LLCC welcomes new dean of English and humanities

Dr. Joel DykstraJoel Dykstra, Ed.D., from Roswell, New Mexico, has joined Lincoln Land Community College as dean of English and humanities. He began his new duties May 18.

Dr. Dykstra comes to LLCC from the New Mexico Military Institute where he served as associate dean of the humanities division for eight years. He also taught Arabic and Spanish at NMMI for 15 years and was involved in the leadership of the school’s participation in HLC’s Student Persistence and Completion Academy and the development of an early warning system. In 1999, Dykstra enlisted in the U.S. Army as an Arabic linguist. He served with the First Cavalry Division at Fort Hood, Texas, and was deployed twice after 9/11. Prior to that, he worked as an assistant professor of Spanish at Northwestern College in Iowa and Colorado Mesa University.

“Dr. Dykstra’s extensive experience both in the classroom and as an administrator will serve him and our college well,” said Vern Lindquist, Ph.D., vice president of academic services at LLCC. “LLCC is happy to welcome him and his family back home to the Midwest.”

Dykstra is originally from Grand Rapids, Michigan. He earned a doctor of education degree in community college leadership from Texas Tech University. He attended Michigan State University and the University of New Mexico for graduate studies and attended Calvin University and Grand Valley State University for undergraduate studies.

Meditation and writing practice, starting Jan. 25

Faculty, staff and students are invited to join us for meditation and writing practice every other Saturday morning, starting tomorrow, Jan. 25, from approximately 11 a.m. to 1 p.m. in the library conference room located in the northwest corner of the main floor of our LLCC Library. Whether you want to journal or begin essays, short stories or poetry — the practice of meditation combined with free writing is a great way to begin, continue or invigorate your current writing practice. If interested, please bring a notebook and pen or tablet/laptop and any writing prompts you might want to use with the group.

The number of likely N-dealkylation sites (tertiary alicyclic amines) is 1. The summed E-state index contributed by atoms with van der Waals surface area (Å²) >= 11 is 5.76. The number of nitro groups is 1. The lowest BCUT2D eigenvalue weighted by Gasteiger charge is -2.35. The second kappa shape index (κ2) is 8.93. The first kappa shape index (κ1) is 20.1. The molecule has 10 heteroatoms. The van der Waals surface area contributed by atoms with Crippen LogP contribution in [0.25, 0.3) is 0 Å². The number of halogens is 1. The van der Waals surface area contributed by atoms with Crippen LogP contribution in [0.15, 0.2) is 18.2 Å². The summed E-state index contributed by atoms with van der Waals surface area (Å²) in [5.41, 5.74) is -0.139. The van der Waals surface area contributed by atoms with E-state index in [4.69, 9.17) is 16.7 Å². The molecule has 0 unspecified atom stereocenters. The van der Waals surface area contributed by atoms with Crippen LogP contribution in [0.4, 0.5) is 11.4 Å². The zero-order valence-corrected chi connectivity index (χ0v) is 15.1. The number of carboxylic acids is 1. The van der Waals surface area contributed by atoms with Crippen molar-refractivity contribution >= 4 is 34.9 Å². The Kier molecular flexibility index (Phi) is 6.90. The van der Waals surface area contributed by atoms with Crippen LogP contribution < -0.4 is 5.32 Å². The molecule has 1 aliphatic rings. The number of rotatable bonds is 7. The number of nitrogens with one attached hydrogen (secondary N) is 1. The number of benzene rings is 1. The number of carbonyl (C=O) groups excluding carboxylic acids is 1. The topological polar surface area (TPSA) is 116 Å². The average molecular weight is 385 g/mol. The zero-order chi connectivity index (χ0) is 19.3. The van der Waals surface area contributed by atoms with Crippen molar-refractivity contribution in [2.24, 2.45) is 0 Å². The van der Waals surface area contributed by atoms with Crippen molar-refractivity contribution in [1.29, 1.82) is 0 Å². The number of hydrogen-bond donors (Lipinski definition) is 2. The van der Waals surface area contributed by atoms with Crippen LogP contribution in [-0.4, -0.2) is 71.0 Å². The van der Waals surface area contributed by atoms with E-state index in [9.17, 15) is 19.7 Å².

Three of us met the first morning. We liked the following format, but we are also open to adapting and changing:

  1. Short, unguided meditation time
  2. Free write without a prompt
  3. Sharing what we wrote

As we build our writing practices, we may want to share writing via email, between meetings. Keep in mind this is optional. Some may just want to write when we get together and leave it at that.

We have also talked about mixing up the style and types of meditation. If you aren’t familiar with writing/meditating practice together,  you might want to check out “Writing Down the Bones” by Natalie Goldberg. (A copy is available in the LLCC Library).

We are hoping to share this practice with more of the campus community. Please forward to folks you know — students, staff and faculty included — who you think may be interested, and let either of us know if you have questions, concerns or suggestions. Hope to see you on Jan. 25 at 11 a.m.

– John Paul Jaramillo and Dr. Deborah Brothers, professors of English

Meditation and writing practice, starting Jan. 25

Faculty, staff and students are invited to join us for meditation and writing practice every other Saturday morning, starting Jan. 25, from approximately 11 a.m. to 1 p.m. in the library conference room located in the northwest corner of the main floor of our LLCC Library. Whether you want to journal or begin essays, short stories or poetry — the practice of meditation combined with free writing is a great way to begin, continue or invigorate your current writing practice. If interested, please bring a notebook and pen or tablet/laptop and any writing prompts you might want to use with the group.
Three of us met the first morning. We liked the following format, but we are also open to adapting and changing:
  1. Short, unguided meditation time
  2. Free write without a prompt
  3. Sharing what we wrote
As we build our writing practices, we may want to share writing via email, between meetings. Keep in mind this is optional. Some may just want to write when we get together and leave it at that.
We have also talked about mixing up the style and types of meditation. If you aren’t familiar with writing/meditating practice together,  you might want to check out “Writing Down the Bones” by Natalie Goldberg. (A copy is available in the LLCC Library).
We are hoping to share this practice with more of the campus community. Please forward to folks you know — students, staff and faculty included — who you think may be interested, and let either of us know if you have questions, concerns or suggestions. Hope to see you on Jan. 25 at 11 a.m.
John Paul Jaramillo and Dr. Deborah Brothers, professors of English

Open forum today with candidate for dean, English and humanities

An open forum will be held today, Nov. 26, from 2-2:45 p.m. in Menard Hall, Room 2209 with the third candidate for the dean of English and humanities position. Please attend if possible.

Open forums with candidates for dean, natural and agricultural science begin Monday, Dec. 2.

  • Monday, Dec. 2, 2-2:45 p.m. in Menard Hall, Room 2207
  • Wednesday, Dec. 4, 1:30-2:15 p.m. in the Trutter Center
  • Monday, Dec. 9, 1:45-2:30 p.m. in Menard Hall, Room 2207

Open forums with candidates for dean

Three candidates will be coming to campus for interviews for the dean of natural and agricultural science position. Below are the dates, locations and times for these forums. Please attend if possible.

  • Monday, Dec. 2, 2-2:45 p.m. in Menard Hall, Room 2207
  • Wednesday, Dec. 4, 1:30-2:15 p.m. in the Trutter Center
  • Monday, Dec. 9, 1:45-2:30 p.m. in Menard Hall, Room 2207

Also, as a reminder, the third and final open forum for the dean of English and humanities position will be held tomorrow, Nov. 26, 2-2:45 p.m. in Menard Hall, Room 2209.